Ananda Gopal Ganguly left his home early in the morning on Tuesday, June 7, to offer morning prayers. But the 70-year-old priest didn’t reach his destination. Farmers later discovered his dead body near his home in the southwestern city of Jhenidah.
This is the latest in a string of attacks on minorities by suspected Islamists in the South Asian nation. More than 40 people have been killed by Islamic extremists in recent years, and most of the victims belong to minority communities.
Over the past four decades, the number of Hindus living in the Muslim-majority country has declined from 13.5 percent to 8.5 percent, according to Bangladeshi government data. The latest census, conducted in 2011, showed nearly a million Hindus disappeared from the country between 2001 and 2011.
Insecurity and discrimination
Mainstream political parties have failed to protect religious minorities in the country, says Rana Dasgupta, the general secretary of the Bangladesh Hindu Buddhist Christian Unity Council (BHBCUC).
“The Hindu community living here has been facing persecution ever since the partition of the Indian subcontinent in 1947, first in what was then East Pakistan until 1971. And the situation didn’t change much even after the emergence of Bangladesh as an independent nation,” Dasgupta told DW.
In the decades following its independence, Bangladesh witnessed a number of attacks on the Hindu community. For instance, in the aftermath of the demolition of the Babri mosque in India in 1992, over 200 Hindu temples were destroyed in Bangladesh by Islamic fundamentalists. Many Hindu families were also attacked by extremists at that time.
Furthermore, violence against Hindu communities is common at the time of elections, as a consequence of political parties using polarizing rhetoric against minorities in their attempt to garner votes.
Dasgupta blames religious fundamentalists, particularly the supporters of Bangladesh’s largest Islamic party, Jamaat-e-Islami, for attacks on the Hindu community, saying that the party’s loyalists were found to be the perpetrators of many of the assaults.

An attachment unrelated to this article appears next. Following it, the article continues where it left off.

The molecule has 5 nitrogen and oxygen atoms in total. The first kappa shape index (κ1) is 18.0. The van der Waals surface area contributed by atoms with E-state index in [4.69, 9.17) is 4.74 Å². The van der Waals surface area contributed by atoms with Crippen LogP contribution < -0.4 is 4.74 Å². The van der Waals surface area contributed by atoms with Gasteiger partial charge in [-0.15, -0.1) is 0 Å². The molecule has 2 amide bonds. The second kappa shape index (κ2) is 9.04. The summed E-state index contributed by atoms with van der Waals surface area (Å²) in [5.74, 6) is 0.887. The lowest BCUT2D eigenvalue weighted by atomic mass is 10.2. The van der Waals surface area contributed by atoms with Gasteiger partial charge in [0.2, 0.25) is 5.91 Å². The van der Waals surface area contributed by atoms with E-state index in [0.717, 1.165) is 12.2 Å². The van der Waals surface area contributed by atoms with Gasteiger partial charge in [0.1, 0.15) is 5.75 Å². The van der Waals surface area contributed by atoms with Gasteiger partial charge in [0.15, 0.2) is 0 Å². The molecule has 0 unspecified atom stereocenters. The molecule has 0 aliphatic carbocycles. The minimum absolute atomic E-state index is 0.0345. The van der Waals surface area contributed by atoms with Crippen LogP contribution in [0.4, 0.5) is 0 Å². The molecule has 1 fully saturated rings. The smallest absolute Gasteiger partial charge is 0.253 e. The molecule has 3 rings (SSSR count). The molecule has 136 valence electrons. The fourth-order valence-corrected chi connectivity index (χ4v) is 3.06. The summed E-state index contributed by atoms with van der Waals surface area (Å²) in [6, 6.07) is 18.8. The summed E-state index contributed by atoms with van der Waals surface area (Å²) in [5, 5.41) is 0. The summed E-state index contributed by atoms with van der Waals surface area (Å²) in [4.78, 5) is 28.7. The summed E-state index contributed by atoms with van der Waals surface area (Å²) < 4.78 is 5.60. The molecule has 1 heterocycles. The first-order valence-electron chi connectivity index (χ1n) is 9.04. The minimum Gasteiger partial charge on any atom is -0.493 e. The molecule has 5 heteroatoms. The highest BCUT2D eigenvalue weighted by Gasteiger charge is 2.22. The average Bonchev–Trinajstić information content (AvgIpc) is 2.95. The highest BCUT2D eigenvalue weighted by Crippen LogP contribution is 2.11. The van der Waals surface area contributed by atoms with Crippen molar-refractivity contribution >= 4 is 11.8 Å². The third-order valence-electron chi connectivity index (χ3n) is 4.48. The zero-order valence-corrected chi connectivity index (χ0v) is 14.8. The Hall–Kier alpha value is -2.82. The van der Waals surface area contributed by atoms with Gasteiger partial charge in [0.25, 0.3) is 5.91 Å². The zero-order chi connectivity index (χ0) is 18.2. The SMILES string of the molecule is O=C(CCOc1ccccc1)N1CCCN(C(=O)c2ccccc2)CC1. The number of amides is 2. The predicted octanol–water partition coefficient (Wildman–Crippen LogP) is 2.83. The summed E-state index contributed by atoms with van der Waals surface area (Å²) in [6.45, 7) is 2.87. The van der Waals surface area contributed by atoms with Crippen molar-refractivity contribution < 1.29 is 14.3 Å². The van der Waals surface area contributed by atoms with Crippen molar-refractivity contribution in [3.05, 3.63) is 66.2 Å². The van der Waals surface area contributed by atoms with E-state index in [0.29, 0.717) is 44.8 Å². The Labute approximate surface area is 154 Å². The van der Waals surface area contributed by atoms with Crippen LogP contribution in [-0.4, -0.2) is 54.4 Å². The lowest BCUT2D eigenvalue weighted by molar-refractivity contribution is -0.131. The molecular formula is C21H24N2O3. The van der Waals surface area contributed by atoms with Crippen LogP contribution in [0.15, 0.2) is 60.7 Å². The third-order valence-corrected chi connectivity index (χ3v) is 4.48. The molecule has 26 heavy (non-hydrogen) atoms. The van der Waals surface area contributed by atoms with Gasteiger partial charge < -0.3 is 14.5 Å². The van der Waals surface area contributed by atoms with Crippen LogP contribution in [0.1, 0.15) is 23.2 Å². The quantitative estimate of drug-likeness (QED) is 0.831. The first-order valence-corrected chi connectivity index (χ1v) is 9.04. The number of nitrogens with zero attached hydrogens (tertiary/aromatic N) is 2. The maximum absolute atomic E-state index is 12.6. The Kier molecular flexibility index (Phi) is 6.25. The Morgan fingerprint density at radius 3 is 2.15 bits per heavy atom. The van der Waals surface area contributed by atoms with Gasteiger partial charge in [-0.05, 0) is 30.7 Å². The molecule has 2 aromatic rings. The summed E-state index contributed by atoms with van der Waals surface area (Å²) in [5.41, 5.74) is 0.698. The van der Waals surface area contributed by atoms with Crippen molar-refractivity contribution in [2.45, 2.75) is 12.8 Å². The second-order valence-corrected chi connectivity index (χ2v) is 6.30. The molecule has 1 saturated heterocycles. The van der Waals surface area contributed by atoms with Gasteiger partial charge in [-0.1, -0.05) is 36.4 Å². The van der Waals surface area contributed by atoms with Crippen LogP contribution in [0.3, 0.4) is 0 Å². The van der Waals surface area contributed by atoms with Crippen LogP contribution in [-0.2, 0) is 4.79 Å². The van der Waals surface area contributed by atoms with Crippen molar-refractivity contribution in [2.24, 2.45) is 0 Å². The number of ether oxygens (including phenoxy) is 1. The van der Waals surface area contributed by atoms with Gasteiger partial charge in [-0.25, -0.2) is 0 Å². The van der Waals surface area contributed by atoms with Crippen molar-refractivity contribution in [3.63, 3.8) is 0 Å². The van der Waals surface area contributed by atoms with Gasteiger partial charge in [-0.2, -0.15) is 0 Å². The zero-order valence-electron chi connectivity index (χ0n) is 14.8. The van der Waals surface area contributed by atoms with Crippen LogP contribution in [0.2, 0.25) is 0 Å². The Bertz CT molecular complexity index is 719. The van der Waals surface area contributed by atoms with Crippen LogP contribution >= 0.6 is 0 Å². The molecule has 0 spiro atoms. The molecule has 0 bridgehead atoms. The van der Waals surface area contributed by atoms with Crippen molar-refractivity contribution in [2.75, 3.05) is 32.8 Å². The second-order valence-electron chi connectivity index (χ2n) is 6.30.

Jyotirmoy Barua, a lawyer and human rights activist, believes Hindus in Bangladesh are not getting enough support from the state, which is making them even more vulnerable in their own land.
“In most cases, we see that the main reason behind the attacks on Hindus is disputes over land ownership,” he told DW, adding that law enforcement agencies are failing to protect the rights of minorities in the country.
“Attacks on the minority community are also carried out by workers of the ruling party, the Awami League. For that reason, Hindus feel helpless and the government is silent on this issue for long,” Barua noted.
Around 750 people from minority communities, on average, are leaving Bangladesh every day, reveals research conducted by Abul Barkat, an economist and professor at Dhaka University. Most of them cross the border to seek refuge in neighboring India.
Although many believe Bangladeshi Hindus mainly move to India for economic reasons, BHBCUC expert Dasgupta disagrees. “Security is the main reason behind their decision to leave Bangladesh. If the government ensures their safety, they will not leave the country,” he stressed.
Meanwhile, the Indian government is planning to change its citizenship law – to exempt Hindus of Bangladesh and Pakistan who have fled to India out of fear of religious persecution from being tagged as “illegal migrants.” The move could make it easier for them to obtain Indian passports in the future.
Dasgupta also said that mainstream political parties in Hindu-majority India have always expressed their support to Bangladeshi Hindus, pointing to the Indian Home Minister Rajnath Singh’s recent assertion that “Bangladeshi minorities who have taken refuge in India to escape persecution would be granted citizenship.”
The problem with ‘state religion’
But leaving Bangladesh is not a solution for the Hindu community, underlines Dasgupta. The rights activist calls on the nation’s government, led by Prime Minister Sheikh Hasina, to scale up its efforts to protect Hindus and prevent attacks from both Islamists and politicians alike.
“Bangladesh’s constitution is not secular. It has a state religion, which is biased toward a specific religion. It won’t be possible to ensure safety and security of minorities in the country without dropping state religion from the constitution,” argued Dasgupta.
Lawyer Barua also echoed a similar opinion. He stresses that the mainstream Muslim community needs to play an active role to protect the rights of all other religious groups in the country. “No law will be enough to protect the country’s Hindus, Christians, Buddhists and Ahmadis, if the Muslims do not resist such extremist acts.”